I originally installed VirtualBox when somebody suggested this could be a useful way I could still run some old XP programs I needed for astronomy on a Linux PC.
So, I have XP available to me as a VirtualBox guest on my Ubuntu 11.04 (Gnome 2.32) laptop host.
As well as Windows 7…
(one way of recycling the original licences…)
I also run Ubuntu 12.04, with Gnome failsafe, on an old Dell P4 PC in the garage that dual-boots XP. Ubuntu for Midi, Yamaha keyboard and Music Studio, XP for ASCOM telescope control. Ubuntu also serves to play my MP3’s held on an atom file server running Debian in the office. Rather than Unity, I installed gnome-fallback, which gives me a desktop very similar to Gnome 2.3.
I do use Unity on a little netbook, but it can also run XFCE, which I prefer.
I use Debian 6 (Gnome 2.3) on a 2GB dual-core atom-based file & print server. This also runs a 500MB XP VB guest (primarily so that we can print to a Canon multi-function Laser Printer that has no Linux drivers). The Debian file server runs NFS, CUPS & Samba (CIFS), to allow access to files, the HP scanner/inkjet, and the Canon A3 photo-quality inkjet. The workaround for the Canon MF printer is to have Chromium loaded up with GooglePrint, which means I can print from Linux+Chromium -> Chromium+Windows.
Back to VirtualBox VM’s.
Apart from Windows XP & 7, I run a copy of Debian 6 (Gnome 2.3) – which could be lost now I use it as a server as well, I guess.
I have a copy of Fedora 17 running Gnome 3.4, just so I can see what I am missing.
I have Mint 13 (Mate), which is a fork of Gnome 2.3, basically. Mint also allows me to look at their spin on Gnome 3.4 failsafe, looking like Gnome 2.32, called Cinnamon
I have Suse 12, running KDE 4.7, so that I can watch those irritating bouncy transitions when I select something to run, and look at KDE if I want to.
A recent addition was CentOS 6.3 (Gnome 2.28), because while I have Fedora, I wanted to see what the more stable Red Hat Enterprise Linux was like, and in itself as a potential alternative to Debian.
I did install OpenSolaris, but as work on that effectively ceased in 2009 after Oracle took over, I have been looking at OpenIndiana (Gnome 2.3). This is a ‘proper’ Unix derivative. I think of all the UNIX variants I worked on over the year, I was fondest of Solaris, which had many features from SVR4. I was quite taken aback the first time I loaded openSolaris, to find myself looking at Gnome rather than CDE/Motif.
VirtualBox has also allowed me to try out things like Moblin, MeeGo, ChromeOS, Android, JoliCloudOS etc.
The other ‘proper’ UNIX systems I wanted to try were pureDarwin and FreeBSD, unfortunately I could not get either of them to run as a guest, because my laptop does not support VTx or EPT.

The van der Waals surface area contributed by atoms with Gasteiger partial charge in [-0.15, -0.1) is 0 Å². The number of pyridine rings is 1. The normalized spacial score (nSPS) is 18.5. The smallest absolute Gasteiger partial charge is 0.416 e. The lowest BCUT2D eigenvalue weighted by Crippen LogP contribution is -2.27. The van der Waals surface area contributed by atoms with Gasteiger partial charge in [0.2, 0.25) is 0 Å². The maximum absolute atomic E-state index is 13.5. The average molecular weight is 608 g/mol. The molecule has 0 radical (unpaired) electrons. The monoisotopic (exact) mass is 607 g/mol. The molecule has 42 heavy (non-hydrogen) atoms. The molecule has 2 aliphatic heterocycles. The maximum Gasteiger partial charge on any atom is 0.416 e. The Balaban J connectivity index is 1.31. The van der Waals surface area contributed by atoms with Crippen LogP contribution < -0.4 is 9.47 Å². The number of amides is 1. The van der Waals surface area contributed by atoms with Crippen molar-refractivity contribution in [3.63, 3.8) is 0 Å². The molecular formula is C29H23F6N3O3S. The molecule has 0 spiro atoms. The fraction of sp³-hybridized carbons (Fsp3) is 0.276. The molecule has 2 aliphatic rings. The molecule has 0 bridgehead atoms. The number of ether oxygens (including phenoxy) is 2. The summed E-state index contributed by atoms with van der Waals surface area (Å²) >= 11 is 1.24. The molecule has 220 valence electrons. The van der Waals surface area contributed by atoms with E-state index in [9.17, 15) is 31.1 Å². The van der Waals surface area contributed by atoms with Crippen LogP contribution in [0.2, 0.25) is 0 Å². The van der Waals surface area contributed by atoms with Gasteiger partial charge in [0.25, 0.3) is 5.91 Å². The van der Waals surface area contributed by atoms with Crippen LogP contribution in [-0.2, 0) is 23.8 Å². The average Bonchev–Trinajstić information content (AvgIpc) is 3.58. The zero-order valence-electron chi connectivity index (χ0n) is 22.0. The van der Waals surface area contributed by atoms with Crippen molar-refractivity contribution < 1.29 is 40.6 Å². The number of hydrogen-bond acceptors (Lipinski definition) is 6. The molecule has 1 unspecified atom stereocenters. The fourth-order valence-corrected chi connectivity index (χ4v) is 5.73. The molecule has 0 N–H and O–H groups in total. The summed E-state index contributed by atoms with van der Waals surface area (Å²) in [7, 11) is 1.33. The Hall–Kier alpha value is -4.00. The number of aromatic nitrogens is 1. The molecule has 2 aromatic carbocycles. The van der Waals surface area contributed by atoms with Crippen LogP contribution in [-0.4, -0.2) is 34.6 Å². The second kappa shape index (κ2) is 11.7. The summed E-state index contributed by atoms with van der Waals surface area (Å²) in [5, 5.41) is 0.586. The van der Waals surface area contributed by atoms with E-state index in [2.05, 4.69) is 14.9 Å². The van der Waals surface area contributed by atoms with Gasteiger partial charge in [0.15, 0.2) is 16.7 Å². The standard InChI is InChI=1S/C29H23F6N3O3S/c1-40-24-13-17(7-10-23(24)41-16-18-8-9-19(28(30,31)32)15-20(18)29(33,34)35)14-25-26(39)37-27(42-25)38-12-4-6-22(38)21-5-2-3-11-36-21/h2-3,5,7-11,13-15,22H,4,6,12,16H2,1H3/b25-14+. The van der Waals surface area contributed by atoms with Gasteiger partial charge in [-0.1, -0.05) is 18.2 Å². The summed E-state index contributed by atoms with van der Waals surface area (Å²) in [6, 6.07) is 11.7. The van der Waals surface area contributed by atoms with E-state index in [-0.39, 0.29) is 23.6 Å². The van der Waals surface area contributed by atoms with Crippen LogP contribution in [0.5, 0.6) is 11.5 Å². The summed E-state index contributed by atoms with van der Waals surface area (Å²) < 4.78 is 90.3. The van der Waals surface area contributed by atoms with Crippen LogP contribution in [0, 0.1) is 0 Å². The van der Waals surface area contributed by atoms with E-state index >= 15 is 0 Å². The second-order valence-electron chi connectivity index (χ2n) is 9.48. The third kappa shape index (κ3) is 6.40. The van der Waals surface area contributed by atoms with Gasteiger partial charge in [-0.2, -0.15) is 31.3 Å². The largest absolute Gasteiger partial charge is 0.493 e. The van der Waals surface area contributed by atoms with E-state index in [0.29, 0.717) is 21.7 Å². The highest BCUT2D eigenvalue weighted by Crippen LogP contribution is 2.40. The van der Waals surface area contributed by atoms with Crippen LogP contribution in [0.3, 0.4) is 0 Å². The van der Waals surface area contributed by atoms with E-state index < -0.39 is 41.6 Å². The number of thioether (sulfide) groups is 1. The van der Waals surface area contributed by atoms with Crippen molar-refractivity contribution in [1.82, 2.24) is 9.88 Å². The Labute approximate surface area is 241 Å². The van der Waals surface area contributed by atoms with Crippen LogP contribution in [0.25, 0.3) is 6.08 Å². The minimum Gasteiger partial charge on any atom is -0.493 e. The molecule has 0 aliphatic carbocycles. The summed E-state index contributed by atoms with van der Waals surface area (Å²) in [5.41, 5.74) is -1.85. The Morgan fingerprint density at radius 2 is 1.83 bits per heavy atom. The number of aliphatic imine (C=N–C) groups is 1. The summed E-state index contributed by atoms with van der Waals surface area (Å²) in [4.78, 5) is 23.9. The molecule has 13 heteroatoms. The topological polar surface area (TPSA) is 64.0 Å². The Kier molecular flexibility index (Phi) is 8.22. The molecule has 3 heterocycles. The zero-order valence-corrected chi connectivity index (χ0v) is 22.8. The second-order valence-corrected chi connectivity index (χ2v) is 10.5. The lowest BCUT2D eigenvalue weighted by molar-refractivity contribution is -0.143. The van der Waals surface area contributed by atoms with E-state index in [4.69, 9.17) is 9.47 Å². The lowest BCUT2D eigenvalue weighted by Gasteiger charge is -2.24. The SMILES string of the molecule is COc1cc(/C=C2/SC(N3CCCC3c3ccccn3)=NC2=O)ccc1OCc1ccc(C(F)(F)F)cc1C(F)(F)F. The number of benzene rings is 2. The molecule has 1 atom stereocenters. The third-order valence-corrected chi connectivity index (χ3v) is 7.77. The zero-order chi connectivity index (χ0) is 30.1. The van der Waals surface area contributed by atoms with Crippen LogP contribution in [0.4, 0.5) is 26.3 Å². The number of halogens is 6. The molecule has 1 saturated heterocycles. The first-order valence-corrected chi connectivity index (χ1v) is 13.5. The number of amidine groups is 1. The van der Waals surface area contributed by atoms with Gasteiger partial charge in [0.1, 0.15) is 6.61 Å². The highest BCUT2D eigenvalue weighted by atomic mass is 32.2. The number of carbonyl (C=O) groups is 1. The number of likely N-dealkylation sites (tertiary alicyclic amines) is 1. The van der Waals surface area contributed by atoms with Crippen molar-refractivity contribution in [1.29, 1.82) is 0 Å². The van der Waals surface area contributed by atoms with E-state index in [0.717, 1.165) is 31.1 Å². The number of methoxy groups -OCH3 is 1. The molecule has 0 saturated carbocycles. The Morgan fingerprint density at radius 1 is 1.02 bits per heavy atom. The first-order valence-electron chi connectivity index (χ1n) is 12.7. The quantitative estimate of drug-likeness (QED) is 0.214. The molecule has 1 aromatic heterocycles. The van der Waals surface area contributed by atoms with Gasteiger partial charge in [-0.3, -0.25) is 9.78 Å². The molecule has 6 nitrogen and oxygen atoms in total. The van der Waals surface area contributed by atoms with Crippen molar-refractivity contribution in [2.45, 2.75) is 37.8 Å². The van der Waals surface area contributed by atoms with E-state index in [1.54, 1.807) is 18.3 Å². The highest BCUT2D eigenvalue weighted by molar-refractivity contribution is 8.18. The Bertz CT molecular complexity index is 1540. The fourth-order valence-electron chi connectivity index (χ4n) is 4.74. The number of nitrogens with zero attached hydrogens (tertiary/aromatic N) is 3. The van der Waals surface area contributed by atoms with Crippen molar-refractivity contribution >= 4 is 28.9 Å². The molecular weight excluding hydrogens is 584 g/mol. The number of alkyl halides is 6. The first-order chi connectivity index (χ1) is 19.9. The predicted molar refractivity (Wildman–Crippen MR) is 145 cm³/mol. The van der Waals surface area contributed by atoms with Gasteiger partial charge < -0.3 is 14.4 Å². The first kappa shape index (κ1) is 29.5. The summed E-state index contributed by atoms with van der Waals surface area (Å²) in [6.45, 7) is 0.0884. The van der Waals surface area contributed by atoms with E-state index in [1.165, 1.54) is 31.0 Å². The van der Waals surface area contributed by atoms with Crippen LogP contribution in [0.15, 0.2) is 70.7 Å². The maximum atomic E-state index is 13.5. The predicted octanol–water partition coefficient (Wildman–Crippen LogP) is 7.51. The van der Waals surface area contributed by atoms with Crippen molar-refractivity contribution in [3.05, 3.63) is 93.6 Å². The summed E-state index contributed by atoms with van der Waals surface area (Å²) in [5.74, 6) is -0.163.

So, I wiped Mint Debian Edition off my old Compaq Celeron Laptop, and managed to get FreeBSD running on that instead:
Darwin will boot from CD on the same laptop, but there is no obvious way of installing it from there, and so no way of installing any graphical libraries that would let me run Darwin Xmas, for example.
Apart from Windows, Fedora and Suse, these are all running variations of Gnome 2.3. Ubuntu I found works quite well in fallback mode, and Cinnamon is Mint’s version of a post Gnome 3 implementation of Gnome. All the older, stable, releases still use Gnome 2.3, including the UNIX variants. The good news from last month is that the Common Desktop Interface has now been released as Open Source, and Motif may well be soon to follow. So, once some work has been done tidying those up, no doubt we will see revitalised versions of CDS/Motif on the open UNIX systems they were originally the main X interface for – and may even some of the LINUX variants as well.
So, whoever it was put me onto VirtualBox, if you happen to read this, I’m really grateful. I’m also grateful to whoever it was I tried installing on my relatively new laptop, rather than consigning it 5+ year-old kit; I think that is what converted me to linux once-and-for all.
None of these PC’s & laptops is younger than three years-old, some nearly ten years-old. The newest PC is the atom file/print server – which cost the equivalent of US$120-130 from an online-auction site. In fact, that’s the only bit of this kit purchased in the last three years. While I am keen on recycling older equipment, there is a significant energy cost in doing this, which was the reasoning behind the atom server – it consumes up to 1/10 of the energy of even a modern tower PC. That represents a cost of $20-30 a year, rather than the $200-300 older equipment can cost. So, my focus is starting to shift from recycling older kit, to investing in more energy efficient kit in the future.
As a postcript, I had several problems running the Vbox guest additions updates to 4:20 on several distributions from a range of versions like 4.08 & 4.12 after updating the main system – CentOS being the trickiest. I had to drop into root at the terminal, install gcc and dependent libraries, then run the ‘autorun.sh’ from inside the /media directory that contained the updates. Debian, I had to drop into root, but the shell command didn’t work; in the end, I had to launch nautilus as root, and run thr autoprompt in the gui as root. With Mint, I had to log out and back into Cinnamon, and then it ran fine from the Devices menu. Fedora had to be run from a terminal, have gcc installed, then run with a ‘sudo sh autorun.sh’ command in the relevant directory. Suse involved much the same, installing the base C/C++ & kernel development in Yast before it would run properly.
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